Women have constitutional right to enter Sabarimala: SC

Women have constitutional right to enter Sabarimala: SC

The top court was informed by the Kerala govt that it supported the entry of women of all age groups in the temple. PTI file photo

The Supreme Court on Wednesday said the women have the constitutional right to pray and enter a temple like men without any discrimination.

“What applies to men, applies to women as well. Where a man can enter, a woman can go,” a five-judge bench presided over by Chief Justice Dipak Misra said, hearing a reference on the question whether the practice of banning entry of women into Kerala's Sabarimala temple amounts to discrimination and violates their fundamental rights under the Constitution.

The reference to the Constitution bench was made on a batch of PILs filed by Indian Young Lawyers Association and others, challenging the Devaswom board's decision to ban entry of women in the age group of 10-50 years,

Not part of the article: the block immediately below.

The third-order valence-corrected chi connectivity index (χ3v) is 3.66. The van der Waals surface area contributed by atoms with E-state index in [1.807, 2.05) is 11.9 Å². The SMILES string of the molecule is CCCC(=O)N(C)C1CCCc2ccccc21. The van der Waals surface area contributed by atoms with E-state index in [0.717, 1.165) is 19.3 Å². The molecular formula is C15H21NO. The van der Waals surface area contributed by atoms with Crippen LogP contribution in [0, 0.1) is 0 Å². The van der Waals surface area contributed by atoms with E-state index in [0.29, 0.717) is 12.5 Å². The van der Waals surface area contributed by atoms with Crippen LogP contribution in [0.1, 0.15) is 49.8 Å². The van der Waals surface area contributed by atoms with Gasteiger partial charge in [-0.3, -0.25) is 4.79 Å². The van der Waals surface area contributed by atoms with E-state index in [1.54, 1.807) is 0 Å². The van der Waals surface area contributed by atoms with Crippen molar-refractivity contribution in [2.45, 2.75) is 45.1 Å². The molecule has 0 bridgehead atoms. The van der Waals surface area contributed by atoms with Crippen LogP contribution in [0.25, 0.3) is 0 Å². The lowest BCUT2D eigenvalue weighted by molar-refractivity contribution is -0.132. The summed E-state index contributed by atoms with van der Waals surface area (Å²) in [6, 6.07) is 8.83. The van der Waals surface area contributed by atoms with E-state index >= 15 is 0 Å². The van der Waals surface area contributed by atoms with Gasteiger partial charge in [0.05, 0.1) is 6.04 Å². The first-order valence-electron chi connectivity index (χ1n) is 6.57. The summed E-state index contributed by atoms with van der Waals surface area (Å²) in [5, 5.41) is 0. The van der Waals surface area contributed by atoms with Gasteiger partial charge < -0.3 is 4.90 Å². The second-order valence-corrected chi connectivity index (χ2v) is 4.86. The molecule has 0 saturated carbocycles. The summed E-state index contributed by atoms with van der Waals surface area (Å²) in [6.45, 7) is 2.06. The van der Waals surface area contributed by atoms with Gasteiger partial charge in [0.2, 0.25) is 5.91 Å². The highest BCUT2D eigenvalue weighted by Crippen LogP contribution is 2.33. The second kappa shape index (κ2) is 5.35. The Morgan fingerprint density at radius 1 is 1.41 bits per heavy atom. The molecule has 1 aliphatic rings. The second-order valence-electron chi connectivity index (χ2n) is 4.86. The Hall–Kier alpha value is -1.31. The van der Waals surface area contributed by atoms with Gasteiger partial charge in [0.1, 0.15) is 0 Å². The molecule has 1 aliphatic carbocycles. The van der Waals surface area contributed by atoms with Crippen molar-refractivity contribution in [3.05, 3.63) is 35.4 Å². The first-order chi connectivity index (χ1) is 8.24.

“The right to enter a temple is not dependent on a legislation. It is the constitutional right,” the bench, also comprising Justices R F Nariman, A M Khanwilkar, D Y Chandrachud and Indu Malhotra, said, adding that this right is enshrined under Article 25 and 26 of the Constitution.

The Kerala government, represented by senior advocate Jaydeep Gupta, informed the top court it supported the entry of women of all age groups in the temple.

“You are changing with changing times,” the court told the council, citing affidavits by the Kerala government which had in 2015 had supported the entry of women but made a U-turn in 2017 and opposed the entry.

The council, however, said that the government would go by its first affidavit and support the women.

Senior advocate Indira Jaising, appearing 'Happy to Bleed' campaigners, contended the ban on the entry of women of certain age groups was violative of various fundamental rights including Article 17 which dealt with untouchability. The women here were discriminated because of menstruation.

On this, the bench observed, “Your right as a woman to pray is equal to that of a man and is not dependent on a law to enable you to do so.”

"The notification (on ban) does not say anything about menstrual status. It is arbitrary. If the age prescribed by notification is based on menstruation, then it is violative of constitutional morality,” the bench added.

Senior advocate Raju Ramachandran, acting as an amicus curiae, said that denial of the right to entry of women was violative of fundamental rights.

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